Industry Focus: Wind Energy

02 May 2023 · 5 min read

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The rotor blades used on windmills to harvest the power of wind are far more complex than they appear from the ground. The blades are intricately designed yet molded and assembled on a grand scale. In fact, some of these blades are so large, they cannot be transported by road. They must be machined and welded at costal locations and then taken by ship directly to their installation spot in the sea. Even at these on-location sites, however, the tolerance at the tips of these blades is a single millimeter. This combination of precise design and large mass makes portable metrology equipment a must for the production of these blades.

While in the past, theodolites and template comparisons were used for determining accuracy in large fabrication projects, Laser Trackers have become the standard in these industries (like Shipbuilding and Aerospace). Far from being different, the use of Laser Trackers might be even more essential to the wind power industry. There is a higher level of uncertainty in the molding process for these rotor blades. Any faults in the mold are doubled during casting and again during manufacturing because the blade is wet during construction. Therefore, the potential shrinkage must be accounted for as the blade dries.

From verifying and leveling the molds to part verification and alignment to managing “Smart” inspection systems, Laser Trackers are now embedded in almost every stage of the rotor blade production process. Below are some of the most important uses of the Laser Tracker in this field:

Mold Leveling

The greatest way to ensure accuracy in the finished rotor is to ensure the accuracy of the mold it is casted from. The level of the mold, and the spandrel braces holding its position, is verified by Laser Tracker measurements repeatedly before and during casting. As blade designs have become increasingly longer and thinner to maximize wind capture, the complete measuring range of the Laser Tracker has become more essential. The Tracker is also used to compare the casted rotor to the mold itself, allowing for mold adjustments to be made between castings. This comparison also makes it easier to manage the “Spring In” effect of oval molds needing to produce round blades.

Parallel Cross Section Cuts

After casting, parallel cross section cuts are made on the rotor blade. Ideally these cuts are matched to reference notches that show cut locations from the mold. These reference notches need to have their locations confirmed by Laser Tracker measurement, especially for larger offshore rotors. The Laser Tracker with target mounted on an extendable rod is ideally suited for these dynamic scanning measurements.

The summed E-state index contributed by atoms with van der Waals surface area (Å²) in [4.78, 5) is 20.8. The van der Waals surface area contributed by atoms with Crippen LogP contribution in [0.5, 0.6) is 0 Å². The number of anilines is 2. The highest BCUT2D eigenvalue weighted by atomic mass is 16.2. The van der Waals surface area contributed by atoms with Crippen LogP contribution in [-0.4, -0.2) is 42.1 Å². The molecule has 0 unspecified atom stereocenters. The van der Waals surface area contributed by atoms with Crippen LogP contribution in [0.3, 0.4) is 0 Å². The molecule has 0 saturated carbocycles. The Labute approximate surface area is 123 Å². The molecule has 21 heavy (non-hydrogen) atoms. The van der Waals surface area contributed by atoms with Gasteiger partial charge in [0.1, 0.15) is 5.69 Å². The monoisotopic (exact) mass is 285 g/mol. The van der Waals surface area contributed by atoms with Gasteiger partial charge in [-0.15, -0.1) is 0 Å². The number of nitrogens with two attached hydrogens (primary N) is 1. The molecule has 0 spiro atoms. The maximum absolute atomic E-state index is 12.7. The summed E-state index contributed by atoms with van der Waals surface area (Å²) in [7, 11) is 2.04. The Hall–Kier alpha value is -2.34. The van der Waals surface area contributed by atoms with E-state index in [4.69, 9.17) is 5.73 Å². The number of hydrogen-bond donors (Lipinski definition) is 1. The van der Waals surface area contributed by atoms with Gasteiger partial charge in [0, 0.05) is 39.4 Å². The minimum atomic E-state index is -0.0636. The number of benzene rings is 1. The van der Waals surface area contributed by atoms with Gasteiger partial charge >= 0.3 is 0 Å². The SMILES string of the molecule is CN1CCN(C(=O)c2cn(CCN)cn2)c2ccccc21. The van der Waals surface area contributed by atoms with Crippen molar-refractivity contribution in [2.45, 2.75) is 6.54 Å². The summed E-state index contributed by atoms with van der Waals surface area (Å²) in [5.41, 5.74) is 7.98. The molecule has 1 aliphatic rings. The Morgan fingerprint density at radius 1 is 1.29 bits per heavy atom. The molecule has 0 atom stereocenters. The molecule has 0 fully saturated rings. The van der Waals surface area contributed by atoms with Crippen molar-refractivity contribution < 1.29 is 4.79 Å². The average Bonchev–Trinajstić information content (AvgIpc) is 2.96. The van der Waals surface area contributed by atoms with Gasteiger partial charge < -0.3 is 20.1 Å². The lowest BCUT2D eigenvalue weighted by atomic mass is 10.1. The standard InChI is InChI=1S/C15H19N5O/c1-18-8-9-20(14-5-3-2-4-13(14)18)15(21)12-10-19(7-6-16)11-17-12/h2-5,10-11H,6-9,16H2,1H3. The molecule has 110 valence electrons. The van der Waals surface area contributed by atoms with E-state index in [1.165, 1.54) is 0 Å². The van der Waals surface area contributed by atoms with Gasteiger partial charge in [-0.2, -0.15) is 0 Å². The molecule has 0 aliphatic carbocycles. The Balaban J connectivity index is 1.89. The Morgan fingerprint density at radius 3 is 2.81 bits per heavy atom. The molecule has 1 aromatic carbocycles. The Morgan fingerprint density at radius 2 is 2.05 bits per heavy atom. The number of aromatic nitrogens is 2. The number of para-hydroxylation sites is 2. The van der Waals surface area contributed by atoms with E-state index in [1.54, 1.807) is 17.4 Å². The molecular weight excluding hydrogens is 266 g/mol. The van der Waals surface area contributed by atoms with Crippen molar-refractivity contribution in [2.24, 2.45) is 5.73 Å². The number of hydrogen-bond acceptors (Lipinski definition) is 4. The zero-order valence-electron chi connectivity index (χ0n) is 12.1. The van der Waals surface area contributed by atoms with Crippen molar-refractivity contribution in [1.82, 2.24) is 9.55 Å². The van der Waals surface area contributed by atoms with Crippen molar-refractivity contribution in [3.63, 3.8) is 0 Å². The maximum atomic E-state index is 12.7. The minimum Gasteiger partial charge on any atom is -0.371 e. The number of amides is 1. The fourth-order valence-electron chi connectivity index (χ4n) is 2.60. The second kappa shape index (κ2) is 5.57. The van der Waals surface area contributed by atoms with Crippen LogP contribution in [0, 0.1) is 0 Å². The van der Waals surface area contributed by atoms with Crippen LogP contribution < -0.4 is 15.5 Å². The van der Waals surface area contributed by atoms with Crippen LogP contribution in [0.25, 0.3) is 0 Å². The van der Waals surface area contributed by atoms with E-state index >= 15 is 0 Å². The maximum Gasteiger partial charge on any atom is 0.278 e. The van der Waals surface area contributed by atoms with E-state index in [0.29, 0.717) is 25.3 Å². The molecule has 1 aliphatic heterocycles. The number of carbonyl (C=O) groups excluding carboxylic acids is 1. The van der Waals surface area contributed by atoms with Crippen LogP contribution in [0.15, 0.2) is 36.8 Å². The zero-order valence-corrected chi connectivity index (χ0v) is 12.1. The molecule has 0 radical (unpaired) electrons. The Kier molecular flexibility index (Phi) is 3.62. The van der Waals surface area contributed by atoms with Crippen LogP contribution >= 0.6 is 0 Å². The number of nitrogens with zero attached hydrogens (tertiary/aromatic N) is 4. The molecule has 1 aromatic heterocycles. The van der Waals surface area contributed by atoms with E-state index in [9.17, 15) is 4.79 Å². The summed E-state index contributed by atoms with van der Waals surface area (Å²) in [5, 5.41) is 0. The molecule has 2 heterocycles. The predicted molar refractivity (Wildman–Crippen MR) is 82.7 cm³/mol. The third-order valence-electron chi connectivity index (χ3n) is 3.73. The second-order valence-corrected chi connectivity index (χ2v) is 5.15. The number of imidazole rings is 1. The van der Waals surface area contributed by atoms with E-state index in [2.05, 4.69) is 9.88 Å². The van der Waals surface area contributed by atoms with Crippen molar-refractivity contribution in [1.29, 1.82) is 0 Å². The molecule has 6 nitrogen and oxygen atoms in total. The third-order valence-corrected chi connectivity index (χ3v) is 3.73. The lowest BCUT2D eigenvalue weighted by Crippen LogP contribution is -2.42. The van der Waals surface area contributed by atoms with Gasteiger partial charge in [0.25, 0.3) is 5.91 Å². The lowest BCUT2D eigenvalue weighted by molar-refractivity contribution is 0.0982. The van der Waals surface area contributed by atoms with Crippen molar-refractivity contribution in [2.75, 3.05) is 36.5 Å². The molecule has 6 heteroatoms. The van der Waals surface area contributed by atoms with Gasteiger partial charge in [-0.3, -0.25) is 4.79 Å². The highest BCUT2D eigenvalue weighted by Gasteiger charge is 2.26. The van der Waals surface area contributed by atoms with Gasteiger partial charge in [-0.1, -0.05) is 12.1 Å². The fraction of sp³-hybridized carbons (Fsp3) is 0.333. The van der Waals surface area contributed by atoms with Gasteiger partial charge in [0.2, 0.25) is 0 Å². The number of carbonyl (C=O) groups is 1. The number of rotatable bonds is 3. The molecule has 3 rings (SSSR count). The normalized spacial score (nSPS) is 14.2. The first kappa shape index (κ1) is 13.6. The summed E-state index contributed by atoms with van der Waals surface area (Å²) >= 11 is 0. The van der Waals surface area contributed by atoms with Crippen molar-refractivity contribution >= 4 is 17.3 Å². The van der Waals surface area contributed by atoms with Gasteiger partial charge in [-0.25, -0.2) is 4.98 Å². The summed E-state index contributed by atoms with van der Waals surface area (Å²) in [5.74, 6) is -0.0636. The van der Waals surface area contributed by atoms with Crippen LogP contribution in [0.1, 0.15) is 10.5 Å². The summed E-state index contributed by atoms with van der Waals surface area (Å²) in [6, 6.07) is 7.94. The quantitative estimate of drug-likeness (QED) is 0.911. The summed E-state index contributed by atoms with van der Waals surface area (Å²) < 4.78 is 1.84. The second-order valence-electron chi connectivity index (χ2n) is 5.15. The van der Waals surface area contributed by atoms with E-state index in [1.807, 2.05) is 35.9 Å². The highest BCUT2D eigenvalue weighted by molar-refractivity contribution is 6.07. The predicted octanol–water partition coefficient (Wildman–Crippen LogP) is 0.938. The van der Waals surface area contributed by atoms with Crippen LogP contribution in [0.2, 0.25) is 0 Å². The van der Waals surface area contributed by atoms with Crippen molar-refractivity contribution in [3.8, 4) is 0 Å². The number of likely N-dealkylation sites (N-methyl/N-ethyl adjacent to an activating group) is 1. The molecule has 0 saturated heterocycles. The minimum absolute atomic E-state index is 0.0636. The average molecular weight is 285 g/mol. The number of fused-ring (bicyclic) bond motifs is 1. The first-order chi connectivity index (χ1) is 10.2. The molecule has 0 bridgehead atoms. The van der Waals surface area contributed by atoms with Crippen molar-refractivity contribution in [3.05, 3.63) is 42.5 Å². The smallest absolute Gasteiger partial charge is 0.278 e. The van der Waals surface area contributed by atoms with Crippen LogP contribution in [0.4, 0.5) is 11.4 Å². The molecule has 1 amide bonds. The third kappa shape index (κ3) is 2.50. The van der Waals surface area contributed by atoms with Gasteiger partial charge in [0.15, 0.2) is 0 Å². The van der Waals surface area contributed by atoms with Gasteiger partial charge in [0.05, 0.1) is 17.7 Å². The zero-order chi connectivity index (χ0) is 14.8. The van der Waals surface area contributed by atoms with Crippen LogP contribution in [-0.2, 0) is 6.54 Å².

Template/CAD Verification

Previously, casted rotor blades were taken to a template model blade for direct comparison. While accurate, this process was time consuming and became unwieldy once offshore blade depths exceeded 5 meters. Using a Laser Tracker, blade manufacturers are now able to bring the template data to the rotor. They can use the Laser Tracker’s measurements to compare the casted part directly to the CAD model to ensure accuracy without having to move the rotor, saving time, effort, and cost.

Drill Set-Up and Positioning

After casting and initial inspection, drills are set up on the rotor blade to bore bolt holes into the blade root. These holes are used to attach the blade to the windmill base. The drills must be positioned to place the bolt holes in extremely precise locations to ensure secure mounting with force capture of the blade for efficient performance. Laser Trackers are used to verify the drill’s position and to monitor the blade’s position for shifting during the drill process. 

Scanner Positioning

Automated inspection systems (like API’s RapidScan) can be set-up to scan the entire surface of a casted rotor blade. Laser Trackers are essential for the positioning and data plotting for these scanners. As the scanner changes position or orientation to capture the entirety of the blade, the Laser Tracker acts as a point of origin for the scanner and is able to stitch the various data planes captured by the scanner into a single point could that can be used for CAD comparison or modeling.

3D Deflection and Center-of-Gravity in Load Bearing Testing

Assembled rotor blades undergo extensive load bearing capacity tests. The blade is deflected with cranes at various points, with the forces measured. A Laser Tracker measures the 3D deflection. Dynamic oscillation evaluations are also possible. The twisted rotor blade shows linked oscillations and oscillates ovally. The structural angles are calculated via the axis of the principal stiffnesses. This data is also used to calculate the center of gravity. The center of gravity for all blades of a set must match very precisely.

Other Windmill Measurements

While the rotor blades are the most specialized piece of the windmill, the rest of the production and assembly calls for equally tight tolerances. Laser Trackers are used for all of these processes. Each machined part for the tower has its part geometry and hole positioning verified to CAD data by Laser Tracker measurements. The position, assembly, and alignments of the tower are also verified on-site, making the portability of the Laser Tracker a must. This includes using the Tracker to find component positions inside the tower and controlling the drilling position on the assembly surfaces.

Throughout every stage of the casting and inspection processes for rotor blades and for the verification and assembly of the windmill tower, the portability and accuracy of Laser Trackers saves cost, time, and effort, while allowing for longer, thinner blade designs that can capture the maximum amount of wind possible. To learn more about API’s Radian Laser Tracker Series, click here.

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